Agglomerative hierarchical cluster analysis
The exercise pooled control and patient data were analysed using all 45 descriptions. This generated a complex dendrogram. Using the criteria as previously applied by Elliott et al8 (squared Euclidean distance of 12.5), 17 clusters of descriptions were produced (fig E3 and table E5 in online supplement). At a Euclidean distance of 17.5 the cluster analysis gave six clusters. However, these did not seem to represent coherent themes—for example, the items in the air hunger and affective components appeared in a single cluster.
Breathlessness component scores in health and disease
Using the scores generated by the regression method, we were able to examine the validity of the components by assessing their ability to discriminate between control subjects and those with respiratory disease. Gender and age had no significant effect on any component score but, for the regulation component, there was a trend towards a significant gender difference at rest (p = 0.06) and on exercise (p = 0.09).
Exercise component scores
The diagnostic category significantly influenced the component score for all six exercise components (air hunger p<0.001, affective p<0.001, nociceptive p<0.001, regulation p<0.001, attention p = 0.001 and miscellaneous p = 0.008). Post hoc analyses (Bonferroni correction for multiple comparisons) suggested that, compared with controls, the value of the component scores was greater for the air hunger component (p<0.001 for all diagnoses), the regulation component (p<0.001 for all diagnoses) and the nociceptive component (p<0.001 for all diagnoses) (fig 1). There were also significantly different scores compared with controls for the affective component in asthma, COPD and ILD (p = 0.005, p<0.001 and p<0.001, respectively) but not IHV (p = 0.125); a similar pattern occurred for the attentive component (COPD p<0.001, ILD p = 0.001, and borderline significance for IHV p = 0.06 and asthma p = 0.082). In contrast, the miscellaneous component was significantly higher in IHV than asthma or ILD (p = 0.03 and p = 0.007, respectively).
Rest component scores
The only significant difference between the diagnostic groups at rest was for the affective component (p = 0.04). Post hoc analysis suggested a higher score in subjects with COPD than in those with asthma (p = 0.04, fig E4 in online supplement).
Breathlessness component scores and spirometry
MANOVA models (exertion and rest) were generated with component scores as the dependant variables and spirometry as predictors. The ratio of forced expiratory volume in 1 s (FEV1) to forced vital capacity (FVC) was used to indicate airflow obstruction and FVC percentage predicted was used as a marker of volume change. All models were adjusted for age, gender and diagnosis.
In the multivariate model for exercise, FVC percentage predicted independently predicted all the breathlessness component scores except for the miscellaneous component (air hunger p<0.001, affective p<0.001, nociceptive p = 0.001, regulation p<0.001 and attention p = 0.02). Post hoc analyses suggested that FVC percentage predicted was significantly related to air hunger, affective and nociceptive components, independent of diagnosis (table 3). The FEV1/FVC ratio was not significant in the model (p = 0.37).
At rest, the FEV1/FVC ratio and FVC percentage predicted did not significantly influence the component scores when the model was adjusted for age, gender and diagnosis.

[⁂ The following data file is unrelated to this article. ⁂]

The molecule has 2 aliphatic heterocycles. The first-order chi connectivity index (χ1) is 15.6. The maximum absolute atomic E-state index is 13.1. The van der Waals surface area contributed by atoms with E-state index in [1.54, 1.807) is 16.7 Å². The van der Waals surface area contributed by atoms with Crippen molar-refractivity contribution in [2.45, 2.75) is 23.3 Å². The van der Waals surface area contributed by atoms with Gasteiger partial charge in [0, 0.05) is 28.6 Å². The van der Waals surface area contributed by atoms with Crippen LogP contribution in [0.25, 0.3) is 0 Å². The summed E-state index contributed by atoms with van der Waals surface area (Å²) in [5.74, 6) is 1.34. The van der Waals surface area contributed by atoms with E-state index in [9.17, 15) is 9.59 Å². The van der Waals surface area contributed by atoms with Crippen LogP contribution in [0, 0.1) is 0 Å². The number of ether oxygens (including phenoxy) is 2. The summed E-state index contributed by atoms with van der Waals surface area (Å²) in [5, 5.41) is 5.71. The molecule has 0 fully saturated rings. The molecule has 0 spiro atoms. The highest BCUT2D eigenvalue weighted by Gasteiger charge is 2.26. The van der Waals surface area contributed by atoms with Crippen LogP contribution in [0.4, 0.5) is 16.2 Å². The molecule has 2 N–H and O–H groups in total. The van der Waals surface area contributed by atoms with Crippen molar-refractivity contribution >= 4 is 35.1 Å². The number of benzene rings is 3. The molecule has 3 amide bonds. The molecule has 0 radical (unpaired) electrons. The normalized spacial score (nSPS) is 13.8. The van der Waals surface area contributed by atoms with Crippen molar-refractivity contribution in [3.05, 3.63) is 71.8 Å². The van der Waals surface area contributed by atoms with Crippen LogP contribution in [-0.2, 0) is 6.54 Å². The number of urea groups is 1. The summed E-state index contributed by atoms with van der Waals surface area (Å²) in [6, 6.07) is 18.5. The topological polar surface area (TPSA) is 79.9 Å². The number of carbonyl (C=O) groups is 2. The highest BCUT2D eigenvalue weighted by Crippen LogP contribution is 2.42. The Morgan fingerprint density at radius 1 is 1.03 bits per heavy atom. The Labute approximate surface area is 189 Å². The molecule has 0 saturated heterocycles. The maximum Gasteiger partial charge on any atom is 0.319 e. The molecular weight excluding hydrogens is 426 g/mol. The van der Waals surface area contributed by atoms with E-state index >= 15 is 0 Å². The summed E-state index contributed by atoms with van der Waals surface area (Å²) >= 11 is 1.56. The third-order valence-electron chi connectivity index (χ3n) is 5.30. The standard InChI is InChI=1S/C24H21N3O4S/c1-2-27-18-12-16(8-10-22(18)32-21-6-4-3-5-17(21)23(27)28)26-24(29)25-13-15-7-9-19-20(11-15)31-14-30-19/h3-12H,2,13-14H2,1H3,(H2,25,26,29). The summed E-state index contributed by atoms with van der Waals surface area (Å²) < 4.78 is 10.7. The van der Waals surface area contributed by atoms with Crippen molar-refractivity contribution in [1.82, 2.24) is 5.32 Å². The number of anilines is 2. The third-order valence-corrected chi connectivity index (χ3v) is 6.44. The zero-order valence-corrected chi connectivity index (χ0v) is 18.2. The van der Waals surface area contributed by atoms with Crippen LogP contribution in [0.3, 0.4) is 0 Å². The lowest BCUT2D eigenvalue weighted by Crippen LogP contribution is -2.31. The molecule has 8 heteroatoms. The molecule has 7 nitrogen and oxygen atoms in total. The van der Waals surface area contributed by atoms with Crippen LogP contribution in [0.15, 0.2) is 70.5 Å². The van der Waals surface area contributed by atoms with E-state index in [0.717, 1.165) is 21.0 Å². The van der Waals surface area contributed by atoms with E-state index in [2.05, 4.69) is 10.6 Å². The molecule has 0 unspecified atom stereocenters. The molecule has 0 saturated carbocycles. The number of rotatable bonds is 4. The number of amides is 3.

Although breathlessness is a cardinal symptom in respiratory disease, relatively little attention has been paid to its qualitative aspects. This reflects the difficulty in developing consistent themes from the range of attributes associated with this symptom. The replication of cluster analysis results in different patient groups has seldom been shown, while the resulting dendrograms are difficult to interpret. This is the first study to demonstrate that PCA can be successfully applied as an alternative to this approach and can identify different components of breathlessness experienced both at rest and end of exercise. The variation in the description of breathlessness at end of exercise was dominated by a single component relating to air hunger whereas, at rest, descriptions with emotional connotations (affective component) were the most important discriminators. Much smaller contributions were made by other components representing nociceptive sensations, attributes related to how breathing is regulated, wheeziness and the attention paid to the act of breathing. In general, the association of these variables and the diagnosis was closer on exercise than in the resting data. Gender and age had no significant effect on any component score, suggesting that the differences seen in perceived intensity of exertional breathlessness in older women21 are not associated with differences in quality of breathlessness.
To aid comparison with published data, we used the same list of descriptions of breathlessness as those reported by Elliott et al.8 Like them, we obtained a relatively complex dendrogram with a large number of clusters. This implies that breathlessness is a complicated sensation with a large number of dimensions, but we were not able to replicate the clusters formed and these differed significantly from the components indicated by the PCA. In contrast, PCA produced a smaller number of components with good face validity. When a simpler structure was derived from the cluster analysis (six clusters) it was apparent that the items in the air hunger and affective components from the PCA formed a single cluster (ie, were not discriminated by this technique). Furthermore, the remaining clusters lacked consistent themes.
Although the terms used to describe each cluster and each component are arbitrary and can be debated, the patients clearly identified qualities of unsatisfied inspiration within the grouping “air hunger” as the dominant perception of breathlessness on exercise. By contrast, terms related to emotional distress, “affective” attributes, were the ones most characteristic of breathlessness perceived at rest, reflecting the frightening nature of this sensation previously identified by patients such as those with COPD.22